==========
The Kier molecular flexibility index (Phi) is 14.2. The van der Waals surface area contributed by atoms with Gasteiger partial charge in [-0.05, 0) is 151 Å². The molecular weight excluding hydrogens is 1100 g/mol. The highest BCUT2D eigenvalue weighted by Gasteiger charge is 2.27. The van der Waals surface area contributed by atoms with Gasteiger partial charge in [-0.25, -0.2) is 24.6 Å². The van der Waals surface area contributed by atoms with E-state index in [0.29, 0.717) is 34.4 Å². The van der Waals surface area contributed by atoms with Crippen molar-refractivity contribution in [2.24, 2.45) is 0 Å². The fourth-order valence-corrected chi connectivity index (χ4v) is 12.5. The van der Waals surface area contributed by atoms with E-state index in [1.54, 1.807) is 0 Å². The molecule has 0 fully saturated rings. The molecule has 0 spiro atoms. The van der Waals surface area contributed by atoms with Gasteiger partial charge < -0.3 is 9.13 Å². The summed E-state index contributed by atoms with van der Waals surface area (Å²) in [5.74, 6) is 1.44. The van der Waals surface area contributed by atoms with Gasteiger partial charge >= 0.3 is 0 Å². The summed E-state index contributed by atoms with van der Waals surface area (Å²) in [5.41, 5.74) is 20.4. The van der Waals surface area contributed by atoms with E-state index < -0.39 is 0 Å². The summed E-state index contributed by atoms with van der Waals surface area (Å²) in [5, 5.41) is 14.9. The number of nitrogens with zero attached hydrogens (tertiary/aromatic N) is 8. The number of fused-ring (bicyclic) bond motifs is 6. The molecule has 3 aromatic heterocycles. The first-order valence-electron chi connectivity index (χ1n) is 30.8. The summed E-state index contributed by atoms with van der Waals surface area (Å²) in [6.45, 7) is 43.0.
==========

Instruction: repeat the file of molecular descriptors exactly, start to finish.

The Kier molecular flexibility index (Phi) is 14.2. The van der Waals surface area contributed by atoms with Gasteiger partial charge in [-0.05, 0) is 151 Å². The molecular weight excluding hydrogens is 1100 g/mol. The highest BCUT2D eigenvalue weighted by Gasteiger charge is 2.27. The van der Waals surface area contributed by atoms with Gasteiger partial charge in [-0.25, -0.2) is 24.6 Å². The van der Waals surface area contributed by atoms with E-state index in [0.29, 0.717) is 34.4 Å². The van der Waals surface area contributed by atoms with Crippen molar-refractivity contribution in [2.24, 2.45) is 0 Å². The fourth-order valence-corrected chi connectivity index (χ4v) is 12.5. The van der Waals surface area contributed by atoms with E-state index in [1.54, 1.807) is 0 Å². The molecule has 0 fully saturated rings. The molecule has 0 spiro atoms. The van der Waals surface area contributed by atoms with Gasteiger partial charge < -0.3 is 9.13 Å². The summed E-state index contributed by atoms with van der Waals surface area (Å²) in [5.74, 6) is 1.44. The van der Waals surface area contributed by atoms with Gasteiger partial charge >= 0.3 is 0 Å². The summed E-state index contributed by atoms with van der Waals surface area (Å²) in [5.41, 5.74) is 20.4. The van der Waals surface area contributed by atoms with E-state index < -0.39 is 0 Å². The summed E-state index contributed by atoms with van der Waals surface area (Å²) in [5, 5.41) is 14.9. The number of nitrogens with zero attached hydrogens (tertiary/aromatic N) is 8. The number of fused-ring (bicyclic) bond motifs is 6. The molecule has 3 aromatic heterocycles. The first-order valence-electron chi connectivity index (χ1n) is 30.8. The summed E-state index contributed by atoms with van der Waals surface area (Å²) in [6.45, 7) is 43.0.